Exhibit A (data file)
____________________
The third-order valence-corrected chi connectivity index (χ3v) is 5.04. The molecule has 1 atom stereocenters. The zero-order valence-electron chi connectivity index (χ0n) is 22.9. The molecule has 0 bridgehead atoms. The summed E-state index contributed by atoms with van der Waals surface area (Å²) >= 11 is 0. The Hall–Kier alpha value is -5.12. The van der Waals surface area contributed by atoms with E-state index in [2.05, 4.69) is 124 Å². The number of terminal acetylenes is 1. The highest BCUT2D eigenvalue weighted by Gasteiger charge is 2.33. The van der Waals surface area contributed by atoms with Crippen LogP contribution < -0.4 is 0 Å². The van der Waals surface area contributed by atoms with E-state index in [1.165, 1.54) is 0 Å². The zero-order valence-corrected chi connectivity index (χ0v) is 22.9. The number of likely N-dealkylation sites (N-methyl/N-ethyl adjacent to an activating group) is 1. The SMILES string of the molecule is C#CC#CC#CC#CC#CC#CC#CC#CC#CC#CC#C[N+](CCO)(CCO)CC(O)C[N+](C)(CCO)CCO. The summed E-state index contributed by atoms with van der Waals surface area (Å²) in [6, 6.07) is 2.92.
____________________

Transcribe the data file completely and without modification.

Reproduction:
The third-order valence-corrected chi connectivity index (χ3v) is 5.04. The molecule has 1 atom stereocenters. The zero-order valence-electron chi connectivity index (χ0n) is 22.9. The molecule has 0 bridgehead atoms. The summed E-state index contributed by atoms with van der Waals surface area (Å²) >= 11 is 0. The Hall–Kier alpha value is -5.12. The van der Waals surface area contributed by atoms with E-state index in [2.05, 4.69) is 124 Å². The number of terminal acetylenes is 1. The highest BCUT2D eigenvalue weighted by Gasteiger charge is 2.33. The van der Waals surface area contributed by atoms with Crippen LogP contribution < -0.4 is 0 Å². The van der Waals surface area contributed by atoms with E-state index in [1.165, 1.54) is 0 Å². The zero-order valence-corrected chi connectivity index (χ0v) is 22.9. The number of likely N-dealkylation sites (N-methyl/N-ethyl adjacent to an activating group) is 1. The SMILES string of the molecule is C#CC#CC#CC#CC#CC#CC#CC#CC#CC#CC#C[N+](CCO)(CCO)CC(O)C[N+](C)(CCO)CCO. The summed E-state index contributed by atoms with van der Waals surface area (Å²) in [6, 6.07) is 2.92.